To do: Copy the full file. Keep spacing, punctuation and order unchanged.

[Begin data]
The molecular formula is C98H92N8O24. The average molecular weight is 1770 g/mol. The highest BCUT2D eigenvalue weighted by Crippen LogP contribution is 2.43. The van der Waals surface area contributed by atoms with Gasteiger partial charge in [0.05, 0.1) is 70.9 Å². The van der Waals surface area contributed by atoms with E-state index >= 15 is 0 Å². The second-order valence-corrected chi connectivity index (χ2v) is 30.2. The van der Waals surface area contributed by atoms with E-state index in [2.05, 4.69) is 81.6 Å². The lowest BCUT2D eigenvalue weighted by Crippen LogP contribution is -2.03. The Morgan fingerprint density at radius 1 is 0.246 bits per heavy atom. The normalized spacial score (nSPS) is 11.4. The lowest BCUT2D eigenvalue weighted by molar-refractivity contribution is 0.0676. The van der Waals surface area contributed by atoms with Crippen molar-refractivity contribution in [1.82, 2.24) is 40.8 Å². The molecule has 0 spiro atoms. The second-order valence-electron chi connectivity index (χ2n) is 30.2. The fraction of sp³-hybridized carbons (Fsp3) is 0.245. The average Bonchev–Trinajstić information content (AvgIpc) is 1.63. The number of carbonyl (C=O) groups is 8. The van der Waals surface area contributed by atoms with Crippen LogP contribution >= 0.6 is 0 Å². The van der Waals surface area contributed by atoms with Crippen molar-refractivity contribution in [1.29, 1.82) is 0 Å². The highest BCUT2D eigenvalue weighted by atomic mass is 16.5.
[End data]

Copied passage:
The molecular formula is C98H92N8O24. The average molecular weight is 1770 g/mol. The highest BCUT2D eigenvalue weighted by Crippen LogP contribution is 2.43. The van der Waals surface area contributed by atoms with Gasteiger partial charge in [0.05, 0.1) is 70.9 Å². The van der Waals surface area contributed by atoms with E-state index >= 15 is 0 Å². The second-order valence-corrected chi connectivity index (χ2v) is 30.2. The van der Waals surface area contributed by atoms with E-state index in [2.05, 4.69) is 81.6 Å². The lowest BCUT2D eigenvalue weighted by Crippen LogP contribution is -2.03. The Morgan fingerprint density at radius 1 is 0.246 bits per heavy atom. The normalized spacial score (nSPS) is 11.4. The lowest BCUT2D eigenvalue weighted by molar-refractivity contribution is 0.0676. The van der Waals surface area contributed by atoms with Crippen molar-refractivity contribution in [1.82, 2.24) is 40.8 Å². The molecule has 0 spiro atoms. The second-order valence-electron chi connectivity index (χ2n) is 30.2. The fraction of sp³-hybridized carbons (Fsp3) is 0.245. The average Bonchev–Trinajstić information content (AvgIpc) is 1.63. The number of carbonyl (C=O) groups is 8. The van der Waals surface area contributed by atoms with Crippen LogP contribution >= 0.6 is 0 Å². The van der Waals surface area contributed by atoms with Crippen molar-refractivity contribution in [1.29, 1.82) is 0 Å². The highest BCUT2D eigenvalue weighted by atomic mass is 16.5.